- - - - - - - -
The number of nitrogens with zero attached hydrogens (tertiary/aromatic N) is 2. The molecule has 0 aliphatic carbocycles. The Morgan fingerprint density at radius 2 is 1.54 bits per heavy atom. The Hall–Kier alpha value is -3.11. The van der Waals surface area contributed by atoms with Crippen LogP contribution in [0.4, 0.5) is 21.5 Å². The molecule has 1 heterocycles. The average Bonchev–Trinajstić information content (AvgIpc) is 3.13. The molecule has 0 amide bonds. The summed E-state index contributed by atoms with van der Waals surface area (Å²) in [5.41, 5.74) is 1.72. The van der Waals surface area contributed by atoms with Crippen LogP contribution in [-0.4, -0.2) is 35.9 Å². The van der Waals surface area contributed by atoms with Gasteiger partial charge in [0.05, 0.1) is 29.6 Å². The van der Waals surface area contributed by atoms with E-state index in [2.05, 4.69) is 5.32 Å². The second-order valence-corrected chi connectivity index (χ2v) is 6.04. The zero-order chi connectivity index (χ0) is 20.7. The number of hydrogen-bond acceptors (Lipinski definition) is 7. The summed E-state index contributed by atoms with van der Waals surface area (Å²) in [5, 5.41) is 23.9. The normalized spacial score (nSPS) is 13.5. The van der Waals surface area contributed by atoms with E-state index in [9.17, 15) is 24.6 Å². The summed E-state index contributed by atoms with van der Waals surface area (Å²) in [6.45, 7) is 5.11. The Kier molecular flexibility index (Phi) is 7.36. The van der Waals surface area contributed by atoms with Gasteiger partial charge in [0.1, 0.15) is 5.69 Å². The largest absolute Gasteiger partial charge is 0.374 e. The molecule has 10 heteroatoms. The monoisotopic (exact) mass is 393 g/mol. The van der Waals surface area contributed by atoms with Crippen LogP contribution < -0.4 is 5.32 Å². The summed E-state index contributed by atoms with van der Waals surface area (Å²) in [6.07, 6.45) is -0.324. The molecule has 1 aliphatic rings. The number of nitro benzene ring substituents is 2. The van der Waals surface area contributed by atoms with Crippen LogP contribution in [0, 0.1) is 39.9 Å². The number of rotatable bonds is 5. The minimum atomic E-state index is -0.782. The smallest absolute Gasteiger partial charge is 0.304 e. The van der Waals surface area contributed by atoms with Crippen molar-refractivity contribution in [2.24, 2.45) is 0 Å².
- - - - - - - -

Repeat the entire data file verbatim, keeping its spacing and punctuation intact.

The number of nitrogens with zero attached hydrogens (tertiary/aromatic N) is 2. The molecule has 0 aliphatic carbocycles. The Morgan fingerprint density at radius 2 is 1.54 bits per heavy atom. The Hall–Kier alpha value is -3.11. The van der Waals surface area contributed by atoms with Crippen LogP contribution in [0.4, 0.5) is 21.5 Å². The molecule has 1 heterocycles. The average Bonchev–Trinajstić information content (AvgIpc) is 3.13. The molecule has 0 amide bonds. The summed E-state index contributed by atoms with van der Waals surface area (Å²) in [5.41, 5.74) is 1.72. The van der Waals surface area contributed by atoms with Crippen LogP contribution in [-0.4, -0.2) is 35.9 Å². The van der Waals surface area contributed by atoms with Gasteiger partial charge in [0.05, 0.1) is 29.6 Å². The van der Waals surface area contributed by atoms with E-state index in [2.05, 4.69) is 5.32 Å². The second-order valence-corrected chi connectivity index (χ2v) is 6.04. The zero-order chi connectivity index (χ0) is 20.7. The number of hydrogen-bond acceptors (Lipinski definition) is 7. The summed E-state index contributed by atoms with van der Waals surface area (Å²) in [5, 5.41) is 23.9. The normalized spacial score (nSPS) is 13.5. The van der Waals surface area contributed by atoms with E-state index in [9.17, 15) is 24.6 Å². The summed E-state index contributed by atoms with van der Waals surface area (Å²) in [6.45, 7) is 5.11. The Kier molecular flexibility index (Phi) is 7.36. The van der Waals surface area contributed by atoms with Gasteiger partial charge in [0.1, 0.15) is 5.69 Å². The largest absolute Gasteiger partial charge is 0.374 e. The molecule has 10 heteroatoms. The monoisotopic (exact) mass is 393 g/mol. The van der Waals surface area contributed by atoms with Crippen LogP contribution < -0.4 is 5.32 Å². The summed E-state index contributed by atoms with van der Waals surface area (Å²) in [6.07, 6.45) is -0.324. The molecule has 1 aliphatic rings. The number of nitro benzene ring substituents is 2. The van der Waals surface area contributed by atoms with Crippen LogP contribution in [0, 0.1) is 39.9 Å². The number of rotatable bonds is 5. The minimum atomic E-state index is -0.782. The smallest absolute Gasteiger partial charge is 0.304 e. The van der Waals surface area contributed by atoms with Crippen molar-refractivity contribution in [2.24, 2.45) is 0 Å².